Jesse, in turn, finds a father figure who is willing to work with him—a father figure who does not condemn him for cooking meth, and Walt becomes someone from whom Jesse wants to learn more. Walt is someone safe for Jesse, because he is not his real father; Walt will help him solve the problems of leading a criminal life—he will protect him from the police and from competing meth sellers, he will help him cover up the meth lab in his basement and he will help Jesse in spite of (and perhaps because of) Jesse’s illegal inclinations.

These tenuous reasons for our two men to bond with each other are strengthened by circumstance—in the pilot, they have crashed in the desert with an RV full of injured and dead bodies. Any mutual dislike must be overlooked until their immediate problems are solved. While they vow to part ways again and again (in “Pilot,” “Cat’s in the Bag,” and“ Full Measures,” to name just a few), circumstances continue to keep them together (someone’s life is nearly always in danger, or there is a pressing problem to be solved) and the constant contact allows a respect to form.

That mutual respect is fueled in part by the human predisposition to judge others to be similar to ourselves. Walt and Jesse mistake each other’s moral values. Walt takes Jesse to be uncaring in that he is a criminal, with seedy friends like Brandon “Badger” Mayhew, Combo and Skinny Pete. Walt will not let Jesse use his cell phone to call Jane in “Four Days Out” because he believes Skylar will think he has been calling “some stripper,” and continuously accuses Jesse of being willing and able to smoke everything they cook; Jesse appears to Walt as someone who is unable to have true, caring friendships, or keep business agreements. By Season 3, Walt’s distrust of Jesse is so great that he bugs his car in “Bug.” But as the series unfolds, we realize Walt is far more self-serving than Jesse.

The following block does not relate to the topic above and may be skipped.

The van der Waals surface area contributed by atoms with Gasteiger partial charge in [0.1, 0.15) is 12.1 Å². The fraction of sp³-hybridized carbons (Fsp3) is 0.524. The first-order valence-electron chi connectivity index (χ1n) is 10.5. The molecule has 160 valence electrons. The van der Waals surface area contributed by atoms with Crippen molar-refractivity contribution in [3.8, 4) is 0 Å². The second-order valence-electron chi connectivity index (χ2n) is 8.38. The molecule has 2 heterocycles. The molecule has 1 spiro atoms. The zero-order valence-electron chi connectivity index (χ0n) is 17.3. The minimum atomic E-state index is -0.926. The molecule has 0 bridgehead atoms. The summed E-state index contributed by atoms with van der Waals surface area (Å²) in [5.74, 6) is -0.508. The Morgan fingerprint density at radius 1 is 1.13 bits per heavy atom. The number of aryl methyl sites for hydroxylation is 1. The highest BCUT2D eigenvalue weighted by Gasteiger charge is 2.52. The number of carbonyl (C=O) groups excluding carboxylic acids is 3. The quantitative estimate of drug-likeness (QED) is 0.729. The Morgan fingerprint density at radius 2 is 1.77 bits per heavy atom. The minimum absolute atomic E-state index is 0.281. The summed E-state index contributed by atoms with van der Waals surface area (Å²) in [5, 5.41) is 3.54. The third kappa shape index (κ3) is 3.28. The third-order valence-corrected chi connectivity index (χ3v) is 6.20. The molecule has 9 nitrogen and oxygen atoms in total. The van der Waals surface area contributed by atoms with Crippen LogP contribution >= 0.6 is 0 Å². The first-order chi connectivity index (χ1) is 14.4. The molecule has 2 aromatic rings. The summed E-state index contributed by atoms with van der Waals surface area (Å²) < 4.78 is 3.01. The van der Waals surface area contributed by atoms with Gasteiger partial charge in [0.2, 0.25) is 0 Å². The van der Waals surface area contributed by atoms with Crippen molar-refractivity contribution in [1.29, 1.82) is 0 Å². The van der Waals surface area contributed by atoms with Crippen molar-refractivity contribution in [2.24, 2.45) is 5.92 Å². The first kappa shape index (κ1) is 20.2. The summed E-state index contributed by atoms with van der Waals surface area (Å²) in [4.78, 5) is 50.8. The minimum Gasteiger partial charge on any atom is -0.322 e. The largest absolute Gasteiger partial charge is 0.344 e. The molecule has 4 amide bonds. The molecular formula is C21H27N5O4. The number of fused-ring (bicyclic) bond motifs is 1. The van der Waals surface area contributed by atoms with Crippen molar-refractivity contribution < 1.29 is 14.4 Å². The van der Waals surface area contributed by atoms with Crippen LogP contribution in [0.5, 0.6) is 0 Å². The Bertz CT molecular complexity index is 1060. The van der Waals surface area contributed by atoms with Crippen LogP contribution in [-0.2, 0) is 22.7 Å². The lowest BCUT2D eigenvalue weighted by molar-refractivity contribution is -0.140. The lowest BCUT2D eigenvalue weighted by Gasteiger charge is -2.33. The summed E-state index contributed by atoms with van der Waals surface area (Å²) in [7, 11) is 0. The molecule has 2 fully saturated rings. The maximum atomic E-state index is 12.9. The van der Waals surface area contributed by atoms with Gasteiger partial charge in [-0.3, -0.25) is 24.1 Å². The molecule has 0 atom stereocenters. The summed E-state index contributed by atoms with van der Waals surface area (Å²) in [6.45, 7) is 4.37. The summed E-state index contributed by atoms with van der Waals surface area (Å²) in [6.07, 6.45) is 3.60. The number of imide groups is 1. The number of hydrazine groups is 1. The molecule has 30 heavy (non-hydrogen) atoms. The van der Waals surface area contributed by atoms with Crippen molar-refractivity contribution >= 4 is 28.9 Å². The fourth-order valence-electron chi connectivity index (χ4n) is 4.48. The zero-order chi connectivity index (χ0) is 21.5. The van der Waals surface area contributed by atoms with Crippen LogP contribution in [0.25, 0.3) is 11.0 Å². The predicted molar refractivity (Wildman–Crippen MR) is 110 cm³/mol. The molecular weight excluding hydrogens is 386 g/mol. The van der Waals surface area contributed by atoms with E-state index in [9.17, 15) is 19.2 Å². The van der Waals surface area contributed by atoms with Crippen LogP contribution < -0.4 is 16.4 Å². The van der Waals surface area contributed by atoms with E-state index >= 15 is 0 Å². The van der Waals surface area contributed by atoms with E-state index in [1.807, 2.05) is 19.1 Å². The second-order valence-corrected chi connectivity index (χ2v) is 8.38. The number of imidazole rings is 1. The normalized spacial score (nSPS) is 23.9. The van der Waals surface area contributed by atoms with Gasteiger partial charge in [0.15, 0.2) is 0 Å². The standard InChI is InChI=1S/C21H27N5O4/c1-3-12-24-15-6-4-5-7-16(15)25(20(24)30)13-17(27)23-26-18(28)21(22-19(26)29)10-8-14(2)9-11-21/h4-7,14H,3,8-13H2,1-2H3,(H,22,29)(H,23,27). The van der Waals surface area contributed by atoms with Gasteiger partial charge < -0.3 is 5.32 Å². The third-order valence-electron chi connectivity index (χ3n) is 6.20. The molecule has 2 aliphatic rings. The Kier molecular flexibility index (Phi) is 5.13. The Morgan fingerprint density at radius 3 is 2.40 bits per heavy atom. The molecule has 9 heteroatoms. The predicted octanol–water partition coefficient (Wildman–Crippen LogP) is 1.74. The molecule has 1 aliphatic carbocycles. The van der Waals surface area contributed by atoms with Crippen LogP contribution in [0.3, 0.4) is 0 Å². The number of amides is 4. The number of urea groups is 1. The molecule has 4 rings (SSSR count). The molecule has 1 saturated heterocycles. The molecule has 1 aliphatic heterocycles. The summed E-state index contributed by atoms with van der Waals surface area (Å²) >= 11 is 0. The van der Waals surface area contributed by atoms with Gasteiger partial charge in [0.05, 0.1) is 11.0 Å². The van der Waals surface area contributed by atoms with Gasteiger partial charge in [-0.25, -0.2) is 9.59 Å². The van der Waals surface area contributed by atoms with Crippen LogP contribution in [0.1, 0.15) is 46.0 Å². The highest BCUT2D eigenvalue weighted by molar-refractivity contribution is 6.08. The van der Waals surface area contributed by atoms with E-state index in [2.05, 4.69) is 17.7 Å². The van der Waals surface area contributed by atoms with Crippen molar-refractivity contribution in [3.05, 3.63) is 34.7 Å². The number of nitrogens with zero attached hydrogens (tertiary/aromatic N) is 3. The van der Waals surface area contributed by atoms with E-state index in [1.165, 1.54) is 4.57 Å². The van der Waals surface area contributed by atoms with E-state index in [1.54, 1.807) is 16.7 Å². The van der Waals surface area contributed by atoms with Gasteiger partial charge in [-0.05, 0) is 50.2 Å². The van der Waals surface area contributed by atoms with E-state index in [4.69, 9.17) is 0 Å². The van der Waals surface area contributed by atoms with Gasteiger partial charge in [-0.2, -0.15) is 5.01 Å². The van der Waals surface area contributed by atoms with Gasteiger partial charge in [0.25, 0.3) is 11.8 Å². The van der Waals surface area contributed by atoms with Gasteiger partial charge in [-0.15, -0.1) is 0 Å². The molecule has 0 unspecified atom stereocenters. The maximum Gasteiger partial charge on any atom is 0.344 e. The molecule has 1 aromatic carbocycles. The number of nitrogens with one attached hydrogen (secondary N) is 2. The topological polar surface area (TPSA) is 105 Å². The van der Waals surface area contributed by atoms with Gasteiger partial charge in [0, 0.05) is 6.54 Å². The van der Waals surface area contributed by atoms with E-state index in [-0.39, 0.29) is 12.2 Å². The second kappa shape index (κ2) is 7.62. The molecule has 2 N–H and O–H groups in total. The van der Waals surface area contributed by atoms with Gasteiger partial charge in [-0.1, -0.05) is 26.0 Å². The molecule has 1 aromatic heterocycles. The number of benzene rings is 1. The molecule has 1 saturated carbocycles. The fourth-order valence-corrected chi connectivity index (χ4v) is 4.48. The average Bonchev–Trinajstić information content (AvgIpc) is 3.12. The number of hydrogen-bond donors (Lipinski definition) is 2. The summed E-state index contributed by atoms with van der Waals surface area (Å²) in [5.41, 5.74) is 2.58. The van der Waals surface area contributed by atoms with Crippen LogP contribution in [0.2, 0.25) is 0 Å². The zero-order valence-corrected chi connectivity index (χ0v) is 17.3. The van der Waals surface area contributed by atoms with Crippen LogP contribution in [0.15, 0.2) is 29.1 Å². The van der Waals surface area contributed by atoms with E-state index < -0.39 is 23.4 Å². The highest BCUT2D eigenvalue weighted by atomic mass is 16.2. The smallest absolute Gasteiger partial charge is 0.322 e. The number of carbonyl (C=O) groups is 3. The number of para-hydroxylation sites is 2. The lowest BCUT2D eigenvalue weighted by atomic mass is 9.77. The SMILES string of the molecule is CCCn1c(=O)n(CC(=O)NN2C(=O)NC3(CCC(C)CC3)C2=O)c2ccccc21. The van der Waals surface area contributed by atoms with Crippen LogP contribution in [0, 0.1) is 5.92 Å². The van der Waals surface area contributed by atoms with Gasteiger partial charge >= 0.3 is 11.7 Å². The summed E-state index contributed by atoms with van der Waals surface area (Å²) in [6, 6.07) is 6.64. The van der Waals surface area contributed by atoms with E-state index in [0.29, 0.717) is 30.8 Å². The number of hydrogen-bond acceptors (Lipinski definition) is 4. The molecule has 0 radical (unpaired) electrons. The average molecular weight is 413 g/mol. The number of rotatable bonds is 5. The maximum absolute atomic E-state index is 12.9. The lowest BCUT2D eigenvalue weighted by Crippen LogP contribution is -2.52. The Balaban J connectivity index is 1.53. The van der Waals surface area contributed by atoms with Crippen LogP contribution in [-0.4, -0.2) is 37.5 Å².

Jesse, in contrast, admires Walt, calling him an “iron chef” and an “artist” when they cook together. While he expects Walt to give him “ballwinding” speeches about not using, being careful and doing things more conservatively, Jesse always lets his irritation pass and continues to work with, and learn from, Walt. Jesse seemingly mistakes Walt for a loving, caring father who just needs money for his family. Jesse perhaps remembers the end of his aunt’s life all too well, and projects onto Walt the features of his caring aunt who gave him a house to live in at the end of her illness. Thus, being a caring person himself, one who wants to know his younger brother and wants to protect his friends, it is easy for Jesse to ascribe to Walt an ethic of care.